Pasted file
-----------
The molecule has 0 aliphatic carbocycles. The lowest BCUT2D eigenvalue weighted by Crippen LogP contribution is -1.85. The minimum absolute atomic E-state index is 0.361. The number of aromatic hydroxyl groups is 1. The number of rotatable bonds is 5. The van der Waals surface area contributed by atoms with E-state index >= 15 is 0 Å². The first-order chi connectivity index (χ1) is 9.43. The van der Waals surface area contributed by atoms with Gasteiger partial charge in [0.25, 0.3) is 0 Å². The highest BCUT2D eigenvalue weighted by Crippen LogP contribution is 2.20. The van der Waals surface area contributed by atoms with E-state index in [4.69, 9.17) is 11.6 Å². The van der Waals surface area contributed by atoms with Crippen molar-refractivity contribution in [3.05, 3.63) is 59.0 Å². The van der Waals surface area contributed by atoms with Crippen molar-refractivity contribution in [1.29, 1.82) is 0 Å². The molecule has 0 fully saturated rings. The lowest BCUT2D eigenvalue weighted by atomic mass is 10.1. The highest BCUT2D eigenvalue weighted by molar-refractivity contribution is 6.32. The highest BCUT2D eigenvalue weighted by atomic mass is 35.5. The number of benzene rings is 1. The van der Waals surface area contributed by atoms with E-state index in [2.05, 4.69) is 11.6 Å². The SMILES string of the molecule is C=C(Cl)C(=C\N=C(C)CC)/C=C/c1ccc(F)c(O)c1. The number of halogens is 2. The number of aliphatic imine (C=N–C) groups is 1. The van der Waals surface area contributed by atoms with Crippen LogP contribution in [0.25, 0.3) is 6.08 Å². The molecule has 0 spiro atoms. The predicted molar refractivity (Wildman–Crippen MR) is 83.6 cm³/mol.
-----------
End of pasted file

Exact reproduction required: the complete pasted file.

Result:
The molecule has 0 aliphatic carbocycles. The lowest BCUT2D eigenvalue weighted by Crippen LogP contribution is -1.85. The minimum absolute atomic E-state index is 0.361. The number of aromatic hydroxyl groups is 1. The number of rotatable bonds is 5. The van der Waals surface area contributed by atoms with E-state index >= 15 is 0 Å². The first-order chi connectivity index (χ1) is 9.43. The van der Waals surface area contributed by atoms with Gasteiger partial charge in [0.25, 0.3) is 0 Å². The highest BCUT2D eigenvalue weighted by Crippen LogP contribution is 2.20. The van der Waals surface area contributed by atoms with E-state index in [4.69, 9.17) is 11.6 Å². The van der Waals surface area contributed by atoms with Crippen molar-refractivity contribution in [3.05, 3.63) is 59.0 Å². The van der Waals surface area contributed by atoms with Crippen molar-refractivity contribution in [1.29, 1.82) is 0 Å². The molecule has 0 fully saturated rings. The lowest BCUT2D eigenvalue weighted by atomic mass is 10.1. The highest BCUT2D eigenvalue weighted by molar-refractivity contribution is 6.32. The highest BCUT2D eigenvalue weighted by atomic mass is 35.5. The number of benzene rings is 1. The van der Waals surface area contributed by atoms with E-state index in [2.05, 4.69) is 11.6 Å². The SMILES string of the molecule is C=C(Cl)C(=C\N=C(C)CC)/C=C/c1ccc(F)c(O)c1. The number of halogens is 2. The number of aliphatic imine (C=N–C) groups is 1. The van der Waals surface area contributed by atoms with Crippen LogP contribution in [0.25, 0.3) is 6.08 Å². The molecule has 0 spiro atoms. The predicted molar refractivity (Wildman–Crippen MR) is 83.6 cm³/mol.